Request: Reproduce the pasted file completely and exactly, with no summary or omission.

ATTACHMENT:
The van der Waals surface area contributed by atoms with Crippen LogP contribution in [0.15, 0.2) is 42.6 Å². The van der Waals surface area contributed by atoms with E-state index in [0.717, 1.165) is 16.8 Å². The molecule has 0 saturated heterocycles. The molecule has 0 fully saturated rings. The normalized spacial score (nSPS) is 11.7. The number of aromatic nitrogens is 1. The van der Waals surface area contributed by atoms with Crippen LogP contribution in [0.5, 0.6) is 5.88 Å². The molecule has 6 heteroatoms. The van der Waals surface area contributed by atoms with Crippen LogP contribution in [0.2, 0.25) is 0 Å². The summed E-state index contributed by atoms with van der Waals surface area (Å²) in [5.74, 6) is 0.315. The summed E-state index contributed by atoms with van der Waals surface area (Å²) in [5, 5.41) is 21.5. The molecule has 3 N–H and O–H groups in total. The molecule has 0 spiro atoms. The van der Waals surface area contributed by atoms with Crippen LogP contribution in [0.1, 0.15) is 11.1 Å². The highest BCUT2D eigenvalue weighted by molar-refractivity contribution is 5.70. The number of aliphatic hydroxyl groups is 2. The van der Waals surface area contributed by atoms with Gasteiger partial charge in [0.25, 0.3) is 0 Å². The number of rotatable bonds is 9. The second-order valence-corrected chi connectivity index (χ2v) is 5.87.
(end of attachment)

The van der Waals surface area contributed by atoms with Crippen LogP contribution in [0.15, 0.2) is 42.6 Å². The van der Waals surface area contributed by atoms with E-state index in [0.717, 1.165) is 16.8 Å². The molecule has 0 saturated heterocycles. The molecule has 0 fully saturated rings. The normalized spacial score (nSPS) is 11.7. The number of aromatic nitrogens is 1. The van der Waals surface area contributed by atoms with Crippen LogP contribution in [0.5, 0.6) is 5.88 Å². The molecule has 6 heteroatoms. The van der Waals surface area contributed by atoms with Crippen LogP contribution in [0.2, 0.25) is 0 Å². The summed E-state index contributed by atoms with van der Waals surface area (Å²) in [5.74, 6) is 0.315. The summed E-state index contributed by atoms with van der Waals surface area (Å²) in [5, 5.41) is 21.5. The molecule has 3 N–H and O–H groups in total. The molecule has 0 spiro atoms. The van der Waals surface area contributed by atoms with Crippen LogP contribution in [0.1, 0.15) is 11.1 Å². The highest BCUT2D eigenvalue weighted by molar-refractivity contribution is 5.70. The number of aliphatic hydroxyl groups is 2. The van der Waals surface area contributed by atoms with Gasteiger partial charge in [0.25, 0.3) is 0 Å². The number of rotatable bonds is 9. The second-order valence-corrected chi connectivity index (χ2v) is 5.87.